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Fiscal board to send lawmakers its own version of Puerto Rico’s budget

By on May 28, 2019

Fiscal board Executive Director Natalie Jaresko (Screen capture)

Makes cuts to education, municipal funds and State Elections Commission

SAN JUAN — Puerto Rico’s Financial Oversight and Management Board said Tuesday it would submit its own version of the island’s fiscal year 2020 budget to the island’s legislature after it was unable to reach an agreement with the government on its contents. It totals $9.1 billion.

The board’s move comes after it rejected a government request for an extension until May 31 to present a detailed and compliant budget. Last year, the board also submitted its own budget to the legislature. The current budget, which ends June 30, is of $8.7 billion.

“We conducted a comprehensive and in-depth review…. That budget that the government delivered to the board was incomplete and not compliant with the specified targets of the fiscal plan,” board Executive Director Natalie Jaresko said.

The government’s budget, for instance, was $571 million higher than the board’s. The $571 million cut made by the fiscal panel was slated to fund municipalities ($286 million), the State Elections Commission ($25 million) and the Education Department ($262 million). The rest of the budget, she said, is the same as the governor’s.

The federally established entity was submitting to lawmakers a general fund budget Tuesday evening that does not include special revenues, or $3.5 billion the government makes through fees, traffic fines and services. The combined general fund and special revenue funds total $12.6 billion.

Many entities receive money from both funds, such as the Comprehensive Cancer Research Center, which receives $8 million from the general fund and $27 million in special revenues. A third element in the overall budget is about $6 billion in federal funds that are not disaster-related relief.

The new budget cuts funding to the State Elections Commission, which will be running primaries next year. The new spending plan also does not allocate funding for the payment of the statutory year-end pay for public workers, known as Christmas bonuses. The Puerto Rico Oversight, Management and Economic Stability Act (Promesa) “preempts local law,” Jaresko said about the matter.

Jaresko stressed that a majority of the funds will go to pay pensions and the priority or essential areas of healthcare, education and public safety.

About 22.1% of the $9.1 billion budget, or almost $2 billion, will go to the PayGo program to pay pensions. About $1.9 billion, or 21.6%, will to education, including $560 million to the University of Puerto Rico and $14 million for teacher salary increases.

About $1 billion, or 11.4%, will go to public safety, and 14.3%, or $1.2 billion, to healthcare, including $917 million to the Health Insurance Administration (ASES by its Spanish acronym).

The legislature has until June 10 to send its approved budget to the board, which in turn has until June 14 to certify it or notify if deemed noncompliant with the fiscal plan.

The goal of the budget is not only to comply with Promesa’s goal of fiscal responsibility but also to reflect the “very high possibility” the government will start servicing the public debt next year, Jaresko said.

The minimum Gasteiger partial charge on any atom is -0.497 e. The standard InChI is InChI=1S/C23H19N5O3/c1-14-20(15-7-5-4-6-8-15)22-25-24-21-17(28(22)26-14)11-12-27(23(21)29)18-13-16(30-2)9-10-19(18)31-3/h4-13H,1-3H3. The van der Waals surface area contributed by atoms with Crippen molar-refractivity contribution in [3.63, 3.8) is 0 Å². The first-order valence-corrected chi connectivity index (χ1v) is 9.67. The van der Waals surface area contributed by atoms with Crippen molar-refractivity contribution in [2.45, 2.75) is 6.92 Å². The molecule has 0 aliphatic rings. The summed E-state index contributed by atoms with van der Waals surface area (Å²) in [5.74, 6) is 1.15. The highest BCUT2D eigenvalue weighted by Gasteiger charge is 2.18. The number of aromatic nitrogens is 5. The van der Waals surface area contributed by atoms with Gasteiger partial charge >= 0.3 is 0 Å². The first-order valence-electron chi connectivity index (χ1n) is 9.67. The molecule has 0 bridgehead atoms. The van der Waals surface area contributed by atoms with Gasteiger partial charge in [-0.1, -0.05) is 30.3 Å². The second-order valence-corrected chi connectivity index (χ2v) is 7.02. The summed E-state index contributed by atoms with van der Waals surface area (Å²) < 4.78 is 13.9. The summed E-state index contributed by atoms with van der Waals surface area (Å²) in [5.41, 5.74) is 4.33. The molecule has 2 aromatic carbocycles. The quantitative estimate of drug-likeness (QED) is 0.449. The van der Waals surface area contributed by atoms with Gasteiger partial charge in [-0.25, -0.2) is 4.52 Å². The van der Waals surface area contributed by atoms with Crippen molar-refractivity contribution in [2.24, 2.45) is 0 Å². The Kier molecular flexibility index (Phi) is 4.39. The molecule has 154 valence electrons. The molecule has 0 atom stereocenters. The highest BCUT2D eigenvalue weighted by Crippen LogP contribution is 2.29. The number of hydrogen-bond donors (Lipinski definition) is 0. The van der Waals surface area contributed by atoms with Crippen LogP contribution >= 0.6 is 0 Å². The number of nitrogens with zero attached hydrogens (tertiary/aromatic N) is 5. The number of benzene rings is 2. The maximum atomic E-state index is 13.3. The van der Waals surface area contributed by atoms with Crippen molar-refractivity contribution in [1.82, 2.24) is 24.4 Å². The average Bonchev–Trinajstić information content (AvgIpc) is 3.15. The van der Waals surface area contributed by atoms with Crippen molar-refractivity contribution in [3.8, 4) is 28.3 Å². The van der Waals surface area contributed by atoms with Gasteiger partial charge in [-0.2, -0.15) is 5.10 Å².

The spending plan also took into account changes in demographics and the need to consolidate, eliminate redundancy as well as increase efficiency at agencies.

“The government does indeed generate a surplus. We are not spending everything…. As soon as next year, some of that restructured debt will have to be serviced,” she said.

Jaresko also said the surplus expected needs to be used in upcoming years to fund future deficits. Even if the government does everything contained in the fiscal plan, Jaresko said there is a projected deficit by 2037. If the government does not carry out any of the structural reforms in the plan, the deficit is expected to be reflected by 2031.

Although the legislature has sided with the governor’s budget, Jaresko said she expects lawmakers’ collaboration in making its own changes but approving the board’s overall budget. She noted that contrary to the previous fiscal year, the board’s budget will have a higher level of “granularity,” or detail.

“It is a collaborative process,” she said, while noting, however, that she believes the board has the authority to go into the details or line items of the budget.

Regarding the $25 million cut to the State Elections Commission—despite the 2020 primaries—Jaresko said that while voting is important, it needs to be done with more technology and efficiency. The $286 million for municipalities was aimed at paying for their PayGo pension and ASES portions, but Jaresko said the amount is closer to $330 million. Although the board cuts the governor’s budget for education, $14 million is kept for teacher salaries, she stressed.

The budget also contains $340 million in cash subsidies, or funding for agriculture and the rum tax cover-over. The legislature will get $112 million while the island’s courts about $330 million.

The document includes $176 million for fees in the island’s bankruptcy-like proceedings under Title III of Promesa, $163 million in fiscal plan capital expenditures and $130 million to be set aside as an emergency reserve.

Were the government not to comply with the budget, Jaresko said the board will use all of its available authority to ensure compliance.

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